Naturally, throughout the play, a lot of hype is generated around the message. As the guests arrive, so many that there aren’t enough chairs for them, the anticipation for the message increases. The last person to arrive is the Orator and unlike the previous guests, this is someone that we the audience can actually see. However, as the stage directions say, “just as the invisible people must be as real as possible, the Orator must appear unreal”. Consequently, he seems to be behaving on his own wavelength with no cohesiveness with the actions of the old couple. This doesn’t seem to faze the old couple and shortly after the arrival of the Orator, the Old Man starts making his speech where he thanks everyone for arriving, his wife, the architects and the builders of the house, the carpenter who made the chairs, and anyone and everyone that could possibly be thought of. He continues his speech, an excerpt from which says “My mission is accomplished. I will not have lived in vain, since my message will be revealed to the world”. He expresses his gratitude towards the Orator who he hopes will deliver the message and says that he and his wife will “make the supreme sacrifice which no one demands of us but which we will carry out even so”. What is this sacrifice? The question is immediately answered by his wife when she says “Yes, yes, let’s die in full glory . . . let’s die in order to become a legend . . . At least, they’ll name a street after us”. Shortly after this, the Old couple “throw themselves out the windows”.

Their death is abrupt and leaves only the orator and the invisible guests on stage. Naturally, the attention now turns to the Orator who is supposed to deliver the message that everyone was called for, that the old couple died for. However, as is often the case with absurdist plays where hope is rarely met and promises seldom kept, it is soon made apparent that the Orator is deaf and mute and even though he makes desperate efforts to make himself understood, he is unable to do so. He then turns to the blackboard, writes “ANGELFOOD” followed by “NNAA NNM NWNWNW V”. Shortly after, he abruptly erases this and writes “AADIEU ADIEU APA”. He waits for a reaction from his invisible audience on stage but after receiving no reaction, he leaves. It is then that “We hear for the first time the human noises of the invisible crowd; there are bursts of laughter, murmurs, shh’s, ironical coughs; weak at the beginning, these voices grow louder, then, again, progressively they become weaker”. This is how the play ends.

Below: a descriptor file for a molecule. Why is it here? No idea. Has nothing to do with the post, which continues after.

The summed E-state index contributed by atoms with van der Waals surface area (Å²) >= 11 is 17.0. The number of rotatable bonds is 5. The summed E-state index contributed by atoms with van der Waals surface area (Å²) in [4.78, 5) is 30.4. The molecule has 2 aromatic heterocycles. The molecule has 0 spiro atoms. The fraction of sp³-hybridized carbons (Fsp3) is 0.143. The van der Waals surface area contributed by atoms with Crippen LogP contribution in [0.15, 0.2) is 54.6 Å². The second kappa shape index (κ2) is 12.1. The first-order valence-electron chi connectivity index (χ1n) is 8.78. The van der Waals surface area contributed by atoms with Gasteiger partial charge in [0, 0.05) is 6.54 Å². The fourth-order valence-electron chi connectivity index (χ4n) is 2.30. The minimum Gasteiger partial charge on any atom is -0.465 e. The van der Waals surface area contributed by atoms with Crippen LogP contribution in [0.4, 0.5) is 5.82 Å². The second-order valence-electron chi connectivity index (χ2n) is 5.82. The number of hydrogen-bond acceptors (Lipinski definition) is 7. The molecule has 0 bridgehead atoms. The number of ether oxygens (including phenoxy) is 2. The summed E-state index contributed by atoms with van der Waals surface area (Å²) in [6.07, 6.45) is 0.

The entire play had been a search for meaning. For the Old Couple, the day was an attempt to fulfil what they thought was the purpose of their life. Just as we are all looking for the true meaning and purpose of our own lives so were they, and they found it in the message. The message is constantly alluded to but never the actual content of the message. The play then becomes a promise- a promise for the Old Couple that their life (and death) will have meaning when the message is delivered and its meaning made clear, a promise to the invisible guests who have been invited so that they can be told the message, a promise for us as the audience that there will be a message at the end and that everything that has happened in the play will have meaning. All these promises are broken. The search for meaning, in the message, in the play, becomes futile. My interpretation, which is incredibly bleak and pessimistic, is that this futility of the search of meaning is just another way of expressing existential angst. We all want our lives to have meaning, for our actions to mean something, to have some sort of impact (maybe, like the couple, we even want a street or a landmark to be named after us). But what if nothing has meaning? What if just like the old couple’s death ended up being inconsequential, so will our lives?

Of course, that is an extremely pessimistic worldview that stemmed from the existential angst of the period in which the play was written. I do not know if all our lives will have meaning or not, if all of us will make an impact or not, if a street will be named after us or not; what I do know is that that shouldn’t stop us from trying to be the best versions of ourselves and from trying to make our world a better place. Maybe our own search for meaning will be futile, maybe it won’t but whatever be the case at least we will have tried our best, grown as a person, and contributed something positive to the people and the world around us.